Who Has Dog Asthma - You Or Your Dog?
When you come across an article on dog asthma, it can either be about a human condition, the result of a human who is allergic to dogs in general or at least to certain breeds of dogs, or the discussion could be about the dog itself, and its chances of suffering form asthma. We'll touch on both topics a little as both are important, especially if you're a dog lover. Whether we're talking about dogs or people, asthma is the same for both. It's an obstruction of the breathing passages which occurs when these passages fill with mucous. Spasms and difficulty in breathing is the result.
Asthma In Dogs - Let's look at the dog first. Cats have asthma attacks too, in fact far more frequently that dogs do. Cases of dogs having asthma are actually rather rare, but it does happen. Of course your dog, being unable to talk, can't tell you it has an asthma attack coming on, or is sensitive to certain things, so you have to be on the lookout for the symptoms. It also helps to be aware of some of the things which can trigger an asthma attack, which in many cases are the same things which affect people. These include tobacco smoke, dust, food additives, different kinds of pollution, and stress. Often you may be totally unaware that your dog has asthma, but the first sign to watch for is coughing. Dogs generally don't cough very often, so when they do it pays to take notice. A coughing spell doesn't necessarily mean that the animal is having an asthma attack; it could be kennel cough, or some other problem such as infection or heartworms. These of course can also be serious, so if you've been able to rule dog asthma out it doesn't necessarily mean that the dog is 100% fit. A more severe asthma attack may include a wheezing sound, and the dog may appear to be gasping for air.
The veterinarian may need to take some tests and possibly an x-ray to diagnose the problem, and confirm asthma is the problem. In that case, an asthma medication will usually be prescribed. It may take a combination of antihistamines, bronchodilators, or other medications to successfully treat a case of dog asthma. Some medications are to be ingested, others inhaled. In more severe cases, injections to reduce air passage swelling may be needed. Given instruction by the vet, you can usually administer any of these treatments yourself.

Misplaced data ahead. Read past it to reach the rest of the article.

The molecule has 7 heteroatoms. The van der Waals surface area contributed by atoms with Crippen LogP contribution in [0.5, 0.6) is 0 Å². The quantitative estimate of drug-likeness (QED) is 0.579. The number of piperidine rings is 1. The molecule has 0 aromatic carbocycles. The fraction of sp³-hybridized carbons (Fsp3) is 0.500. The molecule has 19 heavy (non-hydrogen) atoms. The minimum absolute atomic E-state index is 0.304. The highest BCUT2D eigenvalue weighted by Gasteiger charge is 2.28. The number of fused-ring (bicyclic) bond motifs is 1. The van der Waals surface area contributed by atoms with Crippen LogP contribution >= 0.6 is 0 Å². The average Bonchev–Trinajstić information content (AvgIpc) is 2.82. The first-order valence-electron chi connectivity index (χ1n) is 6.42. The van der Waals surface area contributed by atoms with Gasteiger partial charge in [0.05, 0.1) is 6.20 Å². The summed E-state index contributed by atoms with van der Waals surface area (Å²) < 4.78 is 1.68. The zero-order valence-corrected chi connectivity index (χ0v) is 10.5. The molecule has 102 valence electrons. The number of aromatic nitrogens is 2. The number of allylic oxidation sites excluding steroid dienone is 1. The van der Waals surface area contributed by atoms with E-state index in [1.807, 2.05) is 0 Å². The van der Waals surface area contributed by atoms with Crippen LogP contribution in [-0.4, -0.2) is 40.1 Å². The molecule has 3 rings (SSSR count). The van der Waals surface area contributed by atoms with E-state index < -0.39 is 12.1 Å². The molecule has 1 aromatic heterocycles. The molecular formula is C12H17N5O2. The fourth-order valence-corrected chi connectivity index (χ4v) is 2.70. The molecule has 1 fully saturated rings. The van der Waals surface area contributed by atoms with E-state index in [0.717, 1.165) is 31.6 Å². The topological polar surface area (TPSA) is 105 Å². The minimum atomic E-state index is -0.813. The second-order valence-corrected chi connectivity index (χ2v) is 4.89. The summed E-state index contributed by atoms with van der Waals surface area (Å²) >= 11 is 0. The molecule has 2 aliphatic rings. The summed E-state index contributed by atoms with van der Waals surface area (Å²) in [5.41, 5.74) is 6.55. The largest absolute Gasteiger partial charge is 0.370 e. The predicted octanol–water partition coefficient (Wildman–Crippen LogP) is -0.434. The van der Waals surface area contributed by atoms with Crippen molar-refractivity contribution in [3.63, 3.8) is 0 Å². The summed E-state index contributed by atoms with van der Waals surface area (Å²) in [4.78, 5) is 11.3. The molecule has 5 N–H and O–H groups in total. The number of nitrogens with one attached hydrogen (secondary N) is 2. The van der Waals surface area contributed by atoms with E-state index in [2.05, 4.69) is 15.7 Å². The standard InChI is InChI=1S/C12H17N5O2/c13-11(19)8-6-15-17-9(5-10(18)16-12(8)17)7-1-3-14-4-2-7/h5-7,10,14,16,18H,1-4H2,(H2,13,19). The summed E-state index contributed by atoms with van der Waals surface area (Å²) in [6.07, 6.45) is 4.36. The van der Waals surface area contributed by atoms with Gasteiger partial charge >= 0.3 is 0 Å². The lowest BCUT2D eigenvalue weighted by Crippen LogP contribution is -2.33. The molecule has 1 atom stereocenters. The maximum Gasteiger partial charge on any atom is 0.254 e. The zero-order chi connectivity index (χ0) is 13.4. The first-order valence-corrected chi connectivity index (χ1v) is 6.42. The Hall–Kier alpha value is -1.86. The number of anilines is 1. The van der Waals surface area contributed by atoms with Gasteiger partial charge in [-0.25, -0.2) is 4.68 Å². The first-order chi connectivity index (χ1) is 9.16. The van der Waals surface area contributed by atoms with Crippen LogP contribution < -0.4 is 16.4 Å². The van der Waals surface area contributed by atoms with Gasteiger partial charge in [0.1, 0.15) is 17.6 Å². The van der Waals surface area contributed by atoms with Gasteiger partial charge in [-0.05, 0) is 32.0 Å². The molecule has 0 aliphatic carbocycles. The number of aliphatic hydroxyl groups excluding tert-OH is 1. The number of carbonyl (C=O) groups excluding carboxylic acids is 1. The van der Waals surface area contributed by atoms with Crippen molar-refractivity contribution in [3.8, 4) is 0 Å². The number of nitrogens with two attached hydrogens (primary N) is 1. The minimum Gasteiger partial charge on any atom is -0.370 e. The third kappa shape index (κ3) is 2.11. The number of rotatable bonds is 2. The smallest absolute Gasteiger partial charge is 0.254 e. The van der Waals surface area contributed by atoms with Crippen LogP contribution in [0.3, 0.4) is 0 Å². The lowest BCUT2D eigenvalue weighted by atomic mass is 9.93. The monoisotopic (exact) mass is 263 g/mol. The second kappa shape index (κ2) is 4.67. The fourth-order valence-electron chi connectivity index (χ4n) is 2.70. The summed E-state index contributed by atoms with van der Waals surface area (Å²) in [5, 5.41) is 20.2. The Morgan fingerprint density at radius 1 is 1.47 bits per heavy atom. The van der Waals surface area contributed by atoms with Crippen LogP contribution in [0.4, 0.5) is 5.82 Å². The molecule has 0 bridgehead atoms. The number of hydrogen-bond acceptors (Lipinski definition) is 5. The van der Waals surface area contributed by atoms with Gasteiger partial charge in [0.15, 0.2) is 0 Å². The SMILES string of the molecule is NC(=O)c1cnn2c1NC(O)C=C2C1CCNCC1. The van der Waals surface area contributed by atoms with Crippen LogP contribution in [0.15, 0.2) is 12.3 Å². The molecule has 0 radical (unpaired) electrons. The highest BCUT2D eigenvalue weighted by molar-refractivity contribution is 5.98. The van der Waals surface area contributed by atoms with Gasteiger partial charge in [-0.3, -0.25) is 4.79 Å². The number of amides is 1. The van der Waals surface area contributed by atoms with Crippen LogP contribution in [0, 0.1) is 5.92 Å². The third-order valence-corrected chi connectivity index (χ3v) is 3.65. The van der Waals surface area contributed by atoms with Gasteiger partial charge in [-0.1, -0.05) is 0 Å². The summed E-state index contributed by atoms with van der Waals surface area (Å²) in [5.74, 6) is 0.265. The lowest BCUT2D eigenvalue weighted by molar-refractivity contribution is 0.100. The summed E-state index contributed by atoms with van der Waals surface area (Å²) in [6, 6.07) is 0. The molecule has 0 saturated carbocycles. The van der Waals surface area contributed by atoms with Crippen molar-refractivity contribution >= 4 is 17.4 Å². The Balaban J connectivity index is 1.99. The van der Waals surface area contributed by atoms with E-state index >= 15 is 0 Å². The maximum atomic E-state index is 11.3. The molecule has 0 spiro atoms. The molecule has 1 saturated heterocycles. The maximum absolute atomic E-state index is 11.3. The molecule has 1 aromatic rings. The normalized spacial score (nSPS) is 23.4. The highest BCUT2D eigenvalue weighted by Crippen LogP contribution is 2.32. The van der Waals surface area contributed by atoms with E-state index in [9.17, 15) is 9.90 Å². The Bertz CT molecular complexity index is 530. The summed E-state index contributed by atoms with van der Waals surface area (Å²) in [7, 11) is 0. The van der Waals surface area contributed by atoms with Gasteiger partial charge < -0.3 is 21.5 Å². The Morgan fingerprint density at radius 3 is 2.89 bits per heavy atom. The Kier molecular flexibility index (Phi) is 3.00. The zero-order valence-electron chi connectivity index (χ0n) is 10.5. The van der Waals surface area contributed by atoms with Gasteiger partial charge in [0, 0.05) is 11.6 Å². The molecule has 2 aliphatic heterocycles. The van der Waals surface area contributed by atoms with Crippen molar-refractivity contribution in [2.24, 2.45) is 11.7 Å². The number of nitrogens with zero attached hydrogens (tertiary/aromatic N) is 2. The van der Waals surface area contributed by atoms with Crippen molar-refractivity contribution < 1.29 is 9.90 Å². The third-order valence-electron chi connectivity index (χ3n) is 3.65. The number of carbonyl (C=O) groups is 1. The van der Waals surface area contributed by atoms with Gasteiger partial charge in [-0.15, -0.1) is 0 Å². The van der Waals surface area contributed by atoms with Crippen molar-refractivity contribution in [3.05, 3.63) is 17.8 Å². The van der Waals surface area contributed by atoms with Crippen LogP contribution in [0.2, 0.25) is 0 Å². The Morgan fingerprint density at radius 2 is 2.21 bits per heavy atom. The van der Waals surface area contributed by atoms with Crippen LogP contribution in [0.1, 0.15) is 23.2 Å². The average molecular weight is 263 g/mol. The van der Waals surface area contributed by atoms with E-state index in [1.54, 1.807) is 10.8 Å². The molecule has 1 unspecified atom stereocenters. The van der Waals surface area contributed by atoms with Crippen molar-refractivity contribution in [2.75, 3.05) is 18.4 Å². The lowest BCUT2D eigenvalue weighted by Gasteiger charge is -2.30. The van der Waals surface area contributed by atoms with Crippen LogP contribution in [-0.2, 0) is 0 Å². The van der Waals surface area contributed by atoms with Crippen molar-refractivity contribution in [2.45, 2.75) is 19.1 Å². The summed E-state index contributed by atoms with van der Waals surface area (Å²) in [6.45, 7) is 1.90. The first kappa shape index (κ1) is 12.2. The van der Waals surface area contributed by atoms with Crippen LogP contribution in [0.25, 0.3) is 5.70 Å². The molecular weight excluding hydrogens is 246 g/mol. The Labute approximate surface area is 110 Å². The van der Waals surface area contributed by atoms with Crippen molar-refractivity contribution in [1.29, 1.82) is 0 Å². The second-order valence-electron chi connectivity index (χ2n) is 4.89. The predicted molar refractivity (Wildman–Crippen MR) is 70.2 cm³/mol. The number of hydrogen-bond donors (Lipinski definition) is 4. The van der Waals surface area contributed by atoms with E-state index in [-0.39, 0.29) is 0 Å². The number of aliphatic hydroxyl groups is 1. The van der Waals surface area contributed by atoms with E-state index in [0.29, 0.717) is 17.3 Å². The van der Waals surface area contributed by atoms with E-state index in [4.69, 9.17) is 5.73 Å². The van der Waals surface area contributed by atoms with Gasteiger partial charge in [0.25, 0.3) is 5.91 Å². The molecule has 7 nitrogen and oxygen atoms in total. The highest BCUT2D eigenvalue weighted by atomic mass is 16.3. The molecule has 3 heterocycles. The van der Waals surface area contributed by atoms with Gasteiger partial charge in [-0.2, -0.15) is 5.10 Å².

Dog Asthma In People - What about dog asthma as a human condition? A fairly sizable percentage of the human population, some say up to 30%, can have an allergic reaction to household pets, which can in some cases bring on an asthma attack. More people are allergic to cats than to dogs, but some may suffer discomfort in your home if you have a dog that spends at least a part of the time in the house. The dog doesn't necessarily have to be in the house at the time, as pet dander is usually the culprit, but it can be a good idea when possible, to stick puppy outside, in a back room, or in the garage when you have company.
You generally don't choose a breed of dog that is considered hypoallergenic just in case a person who happens to be allergic to dogs might happen to drop in for a visit. If you have allergies, or a member of your family does, selecting a specific breed of dog as a household pet can make good sense. There is no absolute guarantee that the puppy you bring home won't cause a problem, no matter how careful you are in your selection, and it can be heartbreaking to have to return a puppy you've fallen in love with, because things just aren't working out. You have to choose between a relative and the dog, usually (though not always) an easy choice.
Consider A Hypoallergenic Pooch - When looking for a hypoallergenic dog, many of the terriers fall into this classification, as do the poodles, both the standard poodle and the miniature poodle. Many of the poodle hybrids, like the larbradoodle, fit nicely into a household having an allergy or asthma sufferer. The schnauzers (giant, standard, and miniature) are considered hypoallergenic, as is the Doberman pinscher and the Irish water spaniel.
In summary, if it's your dog who has dog asthma, the best thing to do is to watch for symptoms, and if at all severe, see the veterinarian for a prescribed course of treatment. As far as a person having dog asthma is concerned, be thankful that many more people are allergic to cats than are to dogs, and you might have success in trying one of the hypoallergenic breeds or hybrid breeds of dogs as your family pet.